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Affiliation(s)

American University of Beirut, Beirut, Lebanon University of California, California, USA American University of Beirut, Beirut, Lebanon

ABSTRACT

Conflicts and wars kill humanity. Nationalist or Religious wars, terrorist attacks, shock and awe war on terror, and revolutions such as the Arab upheavals, all underscored by victors “mission accomplished”: the destruction of the body, the soul, and the minds of people involved. This study addresses the prevalence and implications of Post-Traumatic Stress Disorder (PTSD) among civilians exposed to continuous trauma aggravated by displacement. The majority of the literature on PTSD that examines people who witnessed wars focuses mainly on veterans. Little research addresses the innocent populations caught up in an on-going political upheaval. Our case study includes 450 Syrian refugees 21 years or older living in Lebanon. The results found that 61.56% of the Syrian refugees met the criteria of full PTSD, 8.67% participants fit the criteria of partial PTSD, and 29.78% refugees did not report any symptoms of PTSD. PTSD affects the area of the brain responsible for executive function, including memory and emotional ability. Accordingly, we hypothesize that people with PTSD will be more prone to be conflictive, will have low impulse control, associated with anger and a high desire for revenge. Hence, high prevalence of PTSD among civilians feeds into the cycle of extremism and violence.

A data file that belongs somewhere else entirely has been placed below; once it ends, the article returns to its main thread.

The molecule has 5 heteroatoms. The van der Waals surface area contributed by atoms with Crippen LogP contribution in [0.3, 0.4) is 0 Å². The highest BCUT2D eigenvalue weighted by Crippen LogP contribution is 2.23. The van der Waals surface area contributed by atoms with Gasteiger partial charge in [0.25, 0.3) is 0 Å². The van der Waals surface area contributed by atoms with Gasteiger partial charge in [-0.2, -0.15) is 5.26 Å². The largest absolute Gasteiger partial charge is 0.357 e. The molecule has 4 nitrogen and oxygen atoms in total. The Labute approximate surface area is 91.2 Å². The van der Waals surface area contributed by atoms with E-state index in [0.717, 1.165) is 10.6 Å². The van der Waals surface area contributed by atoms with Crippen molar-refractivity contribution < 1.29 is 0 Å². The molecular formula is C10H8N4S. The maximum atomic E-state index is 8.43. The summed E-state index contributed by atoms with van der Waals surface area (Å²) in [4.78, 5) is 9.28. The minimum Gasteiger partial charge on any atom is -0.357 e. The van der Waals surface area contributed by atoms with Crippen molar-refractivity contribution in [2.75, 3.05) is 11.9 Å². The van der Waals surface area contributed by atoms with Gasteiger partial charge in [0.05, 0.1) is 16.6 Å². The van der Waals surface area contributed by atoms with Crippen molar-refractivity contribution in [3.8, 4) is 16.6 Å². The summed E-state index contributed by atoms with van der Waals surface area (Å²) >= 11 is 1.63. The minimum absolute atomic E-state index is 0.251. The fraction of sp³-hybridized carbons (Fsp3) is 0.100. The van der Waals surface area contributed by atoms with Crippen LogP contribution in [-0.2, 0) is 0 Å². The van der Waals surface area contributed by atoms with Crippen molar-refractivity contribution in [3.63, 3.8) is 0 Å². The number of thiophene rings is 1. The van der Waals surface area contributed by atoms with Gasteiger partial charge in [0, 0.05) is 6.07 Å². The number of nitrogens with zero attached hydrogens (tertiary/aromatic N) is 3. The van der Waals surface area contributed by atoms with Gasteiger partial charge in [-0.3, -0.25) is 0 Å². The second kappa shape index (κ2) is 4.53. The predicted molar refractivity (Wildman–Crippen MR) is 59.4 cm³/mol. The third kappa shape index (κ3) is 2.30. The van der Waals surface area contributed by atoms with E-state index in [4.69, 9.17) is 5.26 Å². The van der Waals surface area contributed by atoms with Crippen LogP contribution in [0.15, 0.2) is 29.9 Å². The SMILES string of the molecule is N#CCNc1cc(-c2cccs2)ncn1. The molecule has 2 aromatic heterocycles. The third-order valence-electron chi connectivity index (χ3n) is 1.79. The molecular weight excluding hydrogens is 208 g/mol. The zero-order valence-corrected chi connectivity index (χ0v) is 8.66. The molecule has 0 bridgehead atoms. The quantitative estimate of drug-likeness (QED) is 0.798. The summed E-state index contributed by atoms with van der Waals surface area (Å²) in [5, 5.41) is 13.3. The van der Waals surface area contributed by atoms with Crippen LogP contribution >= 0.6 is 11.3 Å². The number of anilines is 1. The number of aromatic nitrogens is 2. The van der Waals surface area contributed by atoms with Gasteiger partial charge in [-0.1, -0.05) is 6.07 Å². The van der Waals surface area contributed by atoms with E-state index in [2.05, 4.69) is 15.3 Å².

KEYWORDS

continuous trauma, conflictive behavior, displacement, PTSD, Syrian refugees

Cite this paper

Lina Haddad Kreidie, Mahmoud Kreidie, HayaAtassi. (2016). Living with Ongoing Political Trauma: The Prevalence and Impact of PTSD among Syrian Refugees. Psychology Research, 6(10), 598-615.

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